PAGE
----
Q: What is a Bail Bond?
A: Most people are familiar with bail bonds. Someone arrested on a criminal charge may be held until trial, unless they furnish the required bail. The posting of a bail bond acquired by or on behalf of the incarcerated person is one means of meeting the required bail. When a bond is issued, the bonding company guarantees that the defendant will appear in court at a given time and place. The Government entity (state or federal) in whose court the defendant must appear is protected by the bond. If the defendant fails to appear, the bond amount becomes payable and is forfeited as a penalty by the surety insurer issuing the bond. Bail bonds usually require collateral (cash, a deed, or other property) to protect the surety. Bail bonds are issued by licensed “Bail Agents” who specialize in their underwriting and issuance. Bail agents act as the appointed representatives of licensed surety insurance companies.
Q: What is the purpose of bail?
A: The purpose of bail is to assure the attendance of the defendant, when his or her appearance is required in court, whether before or after conviction.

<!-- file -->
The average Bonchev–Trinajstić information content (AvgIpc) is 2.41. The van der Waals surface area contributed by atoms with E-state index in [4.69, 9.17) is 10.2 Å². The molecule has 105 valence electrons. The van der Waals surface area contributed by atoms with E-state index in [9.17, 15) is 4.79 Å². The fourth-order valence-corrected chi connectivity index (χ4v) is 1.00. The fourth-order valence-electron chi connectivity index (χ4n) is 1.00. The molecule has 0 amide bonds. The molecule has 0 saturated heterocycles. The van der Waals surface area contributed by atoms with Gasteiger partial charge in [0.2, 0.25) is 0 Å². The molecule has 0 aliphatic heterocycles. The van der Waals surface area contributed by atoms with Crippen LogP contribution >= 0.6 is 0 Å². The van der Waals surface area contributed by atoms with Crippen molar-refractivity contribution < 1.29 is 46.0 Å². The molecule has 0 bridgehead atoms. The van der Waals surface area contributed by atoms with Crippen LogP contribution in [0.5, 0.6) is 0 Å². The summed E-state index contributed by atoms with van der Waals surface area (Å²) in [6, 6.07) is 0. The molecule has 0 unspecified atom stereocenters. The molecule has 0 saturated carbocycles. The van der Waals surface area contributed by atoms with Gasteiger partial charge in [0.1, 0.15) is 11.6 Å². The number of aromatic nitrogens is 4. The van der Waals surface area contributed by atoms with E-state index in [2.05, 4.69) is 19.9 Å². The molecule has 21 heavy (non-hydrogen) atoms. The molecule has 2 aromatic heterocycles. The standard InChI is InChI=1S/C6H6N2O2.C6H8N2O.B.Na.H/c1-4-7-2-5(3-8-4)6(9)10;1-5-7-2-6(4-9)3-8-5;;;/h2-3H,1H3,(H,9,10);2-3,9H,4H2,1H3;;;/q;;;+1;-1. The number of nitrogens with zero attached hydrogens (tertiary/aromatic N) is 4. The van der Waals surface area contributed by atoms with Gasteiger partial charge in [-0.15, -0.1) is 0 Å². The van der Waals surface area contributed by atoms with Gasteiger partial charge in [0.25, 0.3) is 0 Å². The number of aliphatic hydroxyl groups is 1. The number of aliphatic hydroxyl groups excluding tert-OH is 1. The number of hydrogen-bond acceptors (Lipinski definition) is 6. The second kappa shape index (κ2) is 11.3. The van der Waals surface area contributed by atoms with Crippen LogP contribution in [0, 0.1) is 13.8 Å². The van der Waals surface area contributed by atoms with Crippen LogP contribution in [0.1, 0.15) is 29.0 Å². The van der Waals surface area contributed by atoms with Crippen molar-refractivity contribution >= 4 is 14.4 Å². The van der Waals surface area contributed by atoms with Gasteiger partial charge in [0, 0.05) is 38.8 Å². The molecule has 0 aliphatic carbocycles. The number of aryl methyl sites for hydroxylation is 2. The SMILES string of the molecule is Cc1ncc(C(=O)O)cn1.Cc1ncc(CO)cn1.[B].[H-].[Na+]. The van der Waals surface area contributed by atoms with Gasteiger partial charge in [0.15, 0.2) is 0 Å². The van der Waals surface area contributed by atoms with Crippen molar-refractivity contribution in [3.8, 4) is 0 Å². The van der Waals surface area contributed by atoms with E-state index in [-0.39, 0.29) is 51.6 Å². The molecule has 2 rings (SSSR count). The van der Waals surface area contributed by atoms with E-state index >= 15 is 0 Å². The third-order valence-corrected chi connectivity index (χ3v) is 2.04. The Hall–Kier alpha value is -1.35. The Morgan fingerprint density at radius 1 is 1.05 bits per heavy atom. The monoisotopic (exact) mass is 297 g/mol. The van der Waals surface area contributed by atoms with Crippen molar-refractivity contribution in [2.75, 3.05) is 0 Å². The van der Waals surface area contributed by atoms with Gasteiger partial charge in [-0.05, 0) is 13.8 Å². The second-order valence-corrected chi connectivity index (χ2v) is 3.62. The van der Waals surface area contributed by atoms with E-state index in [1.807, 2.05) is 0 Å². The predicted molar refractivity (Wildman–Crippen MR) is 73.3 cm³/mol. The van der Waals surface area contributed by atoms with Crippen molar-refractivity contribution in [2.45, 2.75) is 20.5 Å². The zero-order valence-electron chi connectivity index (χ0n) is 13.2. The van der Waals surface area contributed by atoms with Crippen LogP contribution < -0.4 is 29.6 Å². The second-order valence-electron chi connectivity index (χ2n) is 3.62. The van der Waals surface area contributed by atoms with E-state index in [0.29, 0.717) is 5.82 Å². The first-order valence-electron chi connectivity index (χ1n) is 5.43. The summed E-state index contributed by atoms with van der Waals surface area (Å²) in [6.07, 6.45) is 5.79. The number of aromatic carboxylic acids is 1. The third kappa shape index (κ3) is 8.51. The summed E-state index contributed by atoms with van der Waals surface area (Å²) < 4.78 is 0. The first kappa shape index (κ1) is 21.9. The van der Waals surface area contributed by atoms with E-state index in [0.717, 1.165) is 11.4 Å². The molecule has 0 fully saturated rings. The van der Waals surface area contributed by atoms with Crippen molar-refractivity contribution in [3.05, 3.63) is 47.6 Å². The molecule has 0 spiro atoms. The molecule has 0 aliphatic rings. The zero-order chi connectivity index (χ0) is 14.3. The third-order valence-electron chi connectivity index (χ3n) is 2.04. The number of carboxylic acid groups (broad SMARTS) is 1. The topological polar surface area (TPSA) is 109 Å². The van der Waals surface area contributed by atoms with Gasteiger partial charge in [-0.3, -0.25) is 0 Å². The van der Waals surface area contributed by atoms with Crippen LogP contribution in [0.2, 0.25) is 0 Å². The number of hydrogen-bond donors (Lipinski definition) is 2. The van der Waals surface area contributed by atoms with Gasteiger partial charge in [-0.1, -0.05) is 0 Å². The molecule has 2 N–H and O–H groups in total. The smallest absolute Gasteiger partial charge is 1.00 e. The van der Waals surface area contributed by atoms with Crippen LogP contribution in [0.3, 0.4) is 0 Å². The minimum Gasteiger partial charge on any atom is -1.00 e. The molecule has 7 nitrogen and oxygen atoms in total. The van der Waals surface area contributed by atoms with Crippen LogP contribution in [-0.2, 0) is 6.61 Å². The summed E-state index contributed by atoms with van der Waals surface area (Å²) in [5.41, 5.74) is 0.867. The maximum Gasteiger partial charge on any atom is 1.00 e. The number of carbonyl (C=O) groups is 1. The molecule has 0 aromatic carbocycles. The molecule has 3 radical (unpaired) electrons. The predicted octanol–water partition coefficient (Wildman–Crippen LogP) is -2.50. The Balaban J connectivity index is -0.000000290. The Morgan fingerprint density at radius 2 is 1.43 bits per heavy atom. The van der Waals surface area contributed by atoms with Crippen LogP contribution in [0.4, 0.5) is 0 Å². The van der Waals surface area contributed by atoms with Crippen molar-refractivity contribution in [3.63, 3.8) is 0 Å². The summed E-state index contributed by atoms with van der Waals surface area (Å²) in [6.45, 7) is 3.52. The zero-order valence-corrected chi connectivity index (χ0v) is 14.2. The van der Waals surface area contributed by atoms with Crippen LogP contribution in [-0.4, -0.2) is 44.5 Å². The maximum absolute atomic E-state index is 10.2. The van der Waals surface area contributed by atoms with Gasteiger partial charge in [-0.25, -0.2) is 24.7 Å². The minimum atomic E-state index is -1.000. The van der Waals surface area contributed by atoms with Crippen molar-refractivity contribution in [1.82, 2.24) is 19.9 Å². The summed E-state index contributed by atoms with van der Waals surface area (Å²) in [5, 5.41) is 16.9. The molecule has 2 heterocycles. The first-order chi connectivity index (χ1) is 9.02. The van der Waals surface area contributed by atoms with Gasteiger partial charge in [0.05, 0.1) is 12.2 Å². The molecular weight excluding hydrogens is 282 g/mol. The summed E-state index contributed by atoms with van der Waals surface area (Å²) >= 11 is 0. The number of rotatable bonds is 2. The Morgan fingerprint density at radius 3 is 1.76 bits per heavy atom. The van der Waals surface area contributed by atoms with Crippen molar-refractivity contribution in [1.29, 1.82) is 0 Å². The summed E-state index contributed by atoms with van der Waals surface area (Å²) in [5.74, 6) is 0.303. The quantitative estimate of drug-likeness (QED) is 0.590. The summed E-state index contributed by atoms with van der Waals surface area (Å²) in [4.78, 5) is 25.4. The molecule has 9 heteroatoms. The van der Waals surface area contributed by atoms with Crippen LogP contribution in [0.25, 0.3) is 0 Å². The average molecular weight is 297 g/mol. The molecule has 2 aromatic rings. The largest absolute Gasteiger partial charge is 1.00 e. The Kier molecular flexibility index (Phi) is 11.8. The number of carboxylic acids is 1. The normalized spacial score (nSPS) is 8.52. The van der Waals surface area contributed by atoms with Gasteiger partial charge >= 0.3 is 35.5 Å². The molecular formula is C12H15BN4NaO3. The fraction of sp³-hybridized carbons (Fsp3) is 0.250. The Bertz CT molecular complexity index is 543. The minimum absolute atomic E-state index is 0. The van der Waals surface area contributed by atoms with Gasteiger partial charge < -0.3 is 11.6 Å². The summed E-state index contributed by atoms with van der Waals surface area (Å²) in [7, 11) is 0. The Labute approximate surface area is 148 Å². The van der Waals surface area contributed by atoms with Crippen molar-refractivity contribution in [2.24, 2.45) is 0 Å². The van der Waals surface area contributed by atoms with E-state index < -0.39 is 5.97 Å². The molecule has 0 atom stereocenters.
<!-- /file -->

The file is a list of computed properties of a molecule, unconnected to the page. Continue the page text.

Q: How much does a bail agent charge?
A: The cost to the consumer will be about 10% of the total amount of the bond, plus actual, necessary and reasonable expenses incurred in connection with the transaction. The court determines the amount of the bond. Each surety company must file rates with the Department of Insurance. Bail agents representing a company must charge the same, filed rates. A “Rate Chart” is required to be posted in a visible location at every bail bond office.
Q: Is there any restrictions on how high my bail can be?
A: The Eighth Amendment to the U.S. Constitution requires that bail not be excessive. This means that bail should not be used to raise money for the government or to punish a person for being suspected of committing a crime. The purpose of bail is to give an arrested person her freedom until she is convicted of a crime, and the amount of bail must be no more than is reasonably necessary to keep her from fleeing before a case is over.
Q: What can I do if I can’t afford to pay the bail listed on the bail schedule?
A: If you can’t afford the amount of bail on the bail schedule, you can ask a judge to lower it. Depending on the state, your request must be made either in a special bail-setting hearing or when you appear in court for the first time, usually called your arraignment.
Q: How soon can I appear before a judge?
A: A person taken to jail must be brought “without unnecessary delay before the nearest available…magistrate.” In no event should more than 48 hours elapse (not counting weekends and holidays) between the time of booking and bringing you to court.
Q: How do I pay for bail?